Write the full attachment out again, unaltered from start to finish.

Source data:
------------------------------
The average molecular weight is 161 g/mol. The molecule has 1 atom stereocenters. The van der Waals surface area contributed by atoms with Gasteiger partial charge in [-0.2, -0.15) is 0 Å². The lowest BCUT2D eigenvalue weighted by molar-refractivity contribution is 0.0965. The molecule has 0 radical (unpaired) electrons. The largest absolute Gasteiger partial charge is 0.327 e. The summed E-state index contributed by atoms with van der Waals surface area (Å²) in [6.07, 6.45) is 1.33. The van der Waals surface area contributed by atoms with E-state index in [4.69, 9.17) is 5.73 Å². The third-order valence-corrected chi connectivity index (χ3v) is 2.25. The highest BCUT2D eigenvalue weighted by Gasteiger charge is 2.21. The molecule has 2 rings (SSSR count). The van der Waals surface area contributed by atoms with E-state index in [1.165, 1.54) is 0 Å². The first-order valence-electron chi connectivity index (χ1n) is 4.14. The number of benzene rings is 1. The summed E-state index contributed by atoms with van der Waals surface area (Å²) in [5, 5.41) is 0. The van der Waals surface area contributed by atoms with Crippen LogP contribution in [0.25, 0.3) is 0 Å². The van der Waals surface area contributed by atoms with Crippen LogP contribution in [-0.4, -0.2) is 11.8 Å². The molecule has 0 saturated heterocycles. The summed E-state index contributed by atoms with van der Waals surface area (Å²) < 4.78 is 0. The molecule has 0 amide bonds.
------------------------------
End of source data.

The average molecular weight is 161 g/mol. The molecule has 1 atom stereocenters. The van der Waals surface area contributed by atoms with Gasteiger partial charge in [-0.2, -0.15) is 0 Å². The lowest BCUT2D eigenvalue weighted by molar-refractivity contribution is 0.0965. The molecule has 0 radical (unpaired) electrons. The largest absolute Gasteiger partial charge is 0.327 e. The summed E-state index contributed by atoms with van der Waals surface area (Å²) in [6.07, 6.45) is 1.33. The van der Waals surface area contributed by atoms with E-state index in [4.69, 9.17) is 5.73 Å². The third-order valence-corrected chi connectivity index (χ3v) is 2.25. The highest BCUT2D eigenvalue weighted by Gasteiger charge is 2.21. The molecule has 2 rings (SSSR count). The van der Waals surface area contributed by atoms with E-state index in [1.165, 1.54) is 0 Å². The first-order valence-electron chi connectivity index (χ1n) is 4.14. The number of benzene rings is 1. The summed E-state index contributed by atoms with van der Waals surface area (Å²) in [5, 5.41) is 0. The van der Waals surface area contributed by atoms with Crippen LogP contribution in [0.25, 0.3) is 0 Å². The van der Waals surface area contributed by atoms with Crippen LogP contribution in [-0.4, -0.2) is 11.8 Å². The molecule has 0 saturated heterocycles. The summed E-state index contributed by atoms with van der Waals surface area (Å²) < 4.78 is 0. The molecule has 0 amide bonds.